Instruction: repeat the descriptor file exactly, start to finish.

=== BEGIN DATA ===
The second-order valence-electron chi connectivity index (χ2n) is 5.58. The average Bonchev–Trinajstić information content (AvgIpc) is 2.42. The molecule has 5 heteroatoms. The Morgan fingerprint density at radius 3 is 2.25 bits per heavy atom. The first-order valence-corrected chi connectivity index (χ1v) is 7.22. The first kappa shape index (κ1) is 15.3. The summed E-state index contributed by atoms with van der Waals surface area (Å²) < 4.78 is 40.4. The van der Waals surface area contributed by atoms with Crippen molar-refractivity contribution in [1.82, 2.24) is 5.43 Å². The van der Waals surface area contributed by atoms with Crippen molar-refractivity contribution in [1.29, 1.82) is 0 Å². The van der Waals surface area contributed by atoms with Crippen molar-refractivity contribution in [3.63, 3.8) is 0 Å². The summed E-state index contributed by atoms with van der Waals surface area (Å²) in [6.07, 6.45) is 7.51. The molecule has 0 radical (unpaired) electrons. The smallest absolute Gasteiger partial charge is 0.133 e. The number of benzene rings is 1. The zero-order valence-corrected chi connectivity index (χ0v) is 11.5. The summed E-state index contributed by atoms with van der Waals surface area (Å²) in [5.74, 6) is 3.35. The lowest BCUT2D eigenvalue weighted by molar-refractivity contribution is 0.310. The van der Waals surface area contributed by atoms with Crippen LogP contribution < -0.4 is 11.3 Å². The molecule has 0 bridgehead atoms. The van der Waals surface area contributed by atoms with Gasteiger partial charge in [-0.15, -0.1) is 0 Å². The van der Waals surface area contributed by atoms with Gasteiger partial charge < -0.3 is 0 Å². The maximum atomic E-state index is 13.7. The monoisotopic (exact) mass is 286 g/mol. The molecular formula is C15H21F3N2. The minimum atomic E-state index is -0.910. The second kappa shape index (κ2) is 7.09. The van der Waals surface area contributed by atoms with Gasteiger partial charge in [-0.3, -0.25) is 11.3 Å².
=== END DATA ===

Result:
The second-order valence-electron chi connectivity index (χ2n) is 5.58. The average Bonchev–Trinajstić information content (AvgIpc) is 2.42. The molecule has 5 heteroatoms. The Morgan fingerprint density at radius 3 is 2.25 bits per heavy atom. The first-order valence-corrected chi connectivity index (χ1v) is 7.22. The first kappa shape index (κ1) is 15.3. The summed E-state index contributed by atoms with van der Waals surface area (Å²) < 4.78 is 40.4. The van der Waals surface area contributed by atoms with Crippen molar-refractivity contribution in [1.82, 2.24) is 5.43 Å². The van der Waals surface area contributed by atoms with Crippen molar-refractivity contribution in [1.29, 1.82) is 0 Å². The van der Waals surface area contributed by atoms with Crippen molar-refractivity contribution in [3.63, 3.8) is 0 Å². The summed E-state index contributed by atoms with van der Waals surface area (Å²) in [6.07, 6.45) is 7.51. The molecule has 0 radical (unpaired) electrons. The smallest absolute Gasteiger partial charge is 0.133 e. The number of benzene rings is 1. The zero-order valence-corrected chi connectivity index (χ0v) is 11.5. The summed E-state index contributed by atoms with van der Waals surface area (Å²) in [5.74, 6) is 3.35. The lowest BCUT2D eigenvalue weighted by molar-refractivity contribution is 0.310. The van der Waals surface area contributed by atoms with Crippen LogP contribution < -0.4 is 11.3 Å². The molecule has 0 bridgehead atoms. The van der Waals surface area contributed by atoms with Gasteiger partial charge in [-0.15, -0.1) is 0 Å². The van der Waals surface area contributed by atoms with Gasteiger partial charge < -0.3 is 0 Å². The maximum atomic E-state index is 13.7. The monoisotopic (exact) mass is 286 g/mol. The molecular formula is C15H21F3N2. The minimum atomic E-state index is -0.910. The second kappa shape index (κ2) is 7.09. The van der Waals surface area contributed by atoms with Gasteiger partial charge in [-0.3, -0.25) is 11.3 Å².